The case of the Ezubao fund was far from unique. According to the Financial Times, problems with 150 online lending platforms were reported this year in June alone, ranging from refusing withdrawals to police investigations of embezzlement. In some cases, the owners even disappeared. Throughout all of 2017 there had only been 217 similar cases.

Investors did not accurately assess risks

Many of the investors who lost their money in the online funds had not understood the risks they were taking. There are several likely reasons why Chinese investors misread risks in the online finance sector:

1. The Chinese growth miracle has lasted so long that many people have seen nothing but increasing economic prosperity for their entire lives. In that context, it is not difficult to see why many would believe claims of amazing investment opportunities.

2. The government’s active role in the economy leads to the expectation that financial products that are publicly sold (and in this case, officially endorsed) would be regulated and safe. Victims of online finance fraud in China have expressed dismay over the fact that the government allowed these risky businesses practices.

3. Herd behavior is common in Chinese markets, partly because the rates offered by banks are so low that promising investment opportunities are in high demand. One example of such behavior was in 2015 when Chinese stock markets climbed quickly as citizens rushed to buy stocks (this time also endorsed by the government), and the market subsequently crashed. A more bizarre example is from 2009, when the misconception that garlic could protect against infection with the swine flu spread quickly, resulting in large price increases as people rushed to buy garlic.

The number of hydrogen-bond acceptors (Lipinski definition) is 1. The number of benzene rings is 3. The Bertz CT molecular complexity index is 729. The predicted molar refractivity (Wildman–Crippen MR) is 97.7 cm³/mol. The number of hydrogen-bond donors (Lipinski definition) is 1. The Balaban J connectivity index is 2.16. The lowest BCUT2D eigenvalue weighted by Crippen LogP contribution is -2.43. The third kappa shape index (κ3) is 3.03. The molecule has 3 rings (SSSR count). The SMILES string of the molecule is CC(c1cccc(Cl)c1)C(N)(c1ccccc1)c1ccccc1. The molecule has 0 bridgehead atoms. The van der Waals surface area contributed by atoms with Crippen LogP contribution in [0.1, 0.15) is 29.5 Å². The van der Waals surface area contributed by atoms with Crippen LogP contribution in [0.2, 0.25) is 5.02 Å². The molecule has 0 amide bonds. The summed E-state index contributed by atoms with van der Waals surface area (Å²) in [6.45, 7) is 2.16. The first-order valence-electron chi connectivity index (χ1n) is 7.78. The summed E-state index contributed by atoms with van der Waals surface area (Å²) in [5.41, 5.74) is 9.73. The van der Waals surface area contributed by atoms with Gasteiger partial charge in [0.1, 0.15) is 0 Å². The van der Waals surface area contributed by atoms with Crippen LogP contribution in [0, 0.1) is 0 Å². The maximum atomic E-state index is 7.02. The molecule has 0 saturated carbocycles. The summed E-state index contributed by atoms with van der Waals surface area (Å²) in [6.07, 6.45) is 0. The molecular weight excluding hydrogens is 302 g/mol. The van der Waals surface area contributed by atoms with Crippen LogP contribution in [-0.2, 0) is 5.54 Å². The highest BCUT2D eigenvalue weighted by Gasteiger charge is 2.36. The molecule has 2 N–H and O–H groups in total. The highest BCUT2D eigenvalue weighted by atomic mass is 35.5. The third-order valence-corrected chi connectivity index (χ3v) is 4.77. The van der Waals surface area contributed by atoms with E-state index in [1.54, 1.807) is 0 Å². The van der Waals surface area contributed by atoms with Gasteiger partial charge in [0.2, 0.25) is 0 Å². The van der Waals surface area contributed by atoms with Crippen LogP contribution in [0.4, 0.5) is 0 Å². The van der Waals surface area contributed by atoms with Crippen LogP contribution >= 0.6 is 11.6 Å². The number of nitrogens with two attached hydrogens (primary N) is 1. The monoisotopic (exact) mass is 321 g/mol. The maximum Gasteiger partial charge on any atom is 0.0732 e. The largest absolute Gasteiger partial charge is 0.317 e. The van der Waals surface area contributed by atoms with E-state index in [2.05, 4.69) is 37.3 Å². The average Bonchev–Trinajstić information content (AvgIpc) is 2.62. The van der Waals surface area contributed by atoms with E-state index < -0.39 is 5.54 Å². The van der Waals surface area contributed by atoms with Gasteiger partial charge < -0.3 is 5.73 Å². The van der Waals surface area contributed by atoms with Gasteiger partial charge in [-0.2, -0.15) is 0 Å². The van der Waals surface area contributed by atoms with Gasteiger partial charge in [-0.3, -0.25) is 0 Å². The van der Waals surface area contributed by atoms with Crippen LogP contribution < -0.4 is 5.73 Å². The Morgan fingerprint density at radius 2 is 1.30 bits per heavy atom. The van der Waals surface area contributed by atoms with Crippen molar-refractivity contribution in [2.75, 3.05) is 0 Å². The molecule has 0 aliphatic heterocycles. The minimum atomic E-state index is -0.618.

4. Online finance removes many middlemen, decreasing the distance between the buyer of financial products and the investments. This innovation means the typical investor takes a step towards the role of banker, requiring him to more actively assess risk.

Regulation will dry out funding for small businesses

In short, many investors lack the experience to assess the risks of online financial products, resulting in many losing their money, which in turn caused them to protest. The sector will now be regulated. In a recent speech, an official from the Banking and Regulatory Commission, Fan Wenzhong, said that fintech had entered a high-risk era. Moreover, at the recent Financial Development and Stability Committee meeting, online finance was identified as one of four focal areas for risk prevention in the financial system.

Once online finance becomes more strictly regulated, many of the financial flows will dry out, depriving small businesses of the funding that the functioning parts of the sector would have generated. The problem of underfinanced smaller enterprises will likely persist until the next time innovation opens a new unregulated market, which the government may or may not initially support. If individuals were granted more pluralistic information in their investment decisions outside the online sector perhaps that would train them to better assess risk – otherwise the events surrounding China’s online finance platforms are likely to repeat themselves.

This article was first published by China Economic Review on October 18, 2018.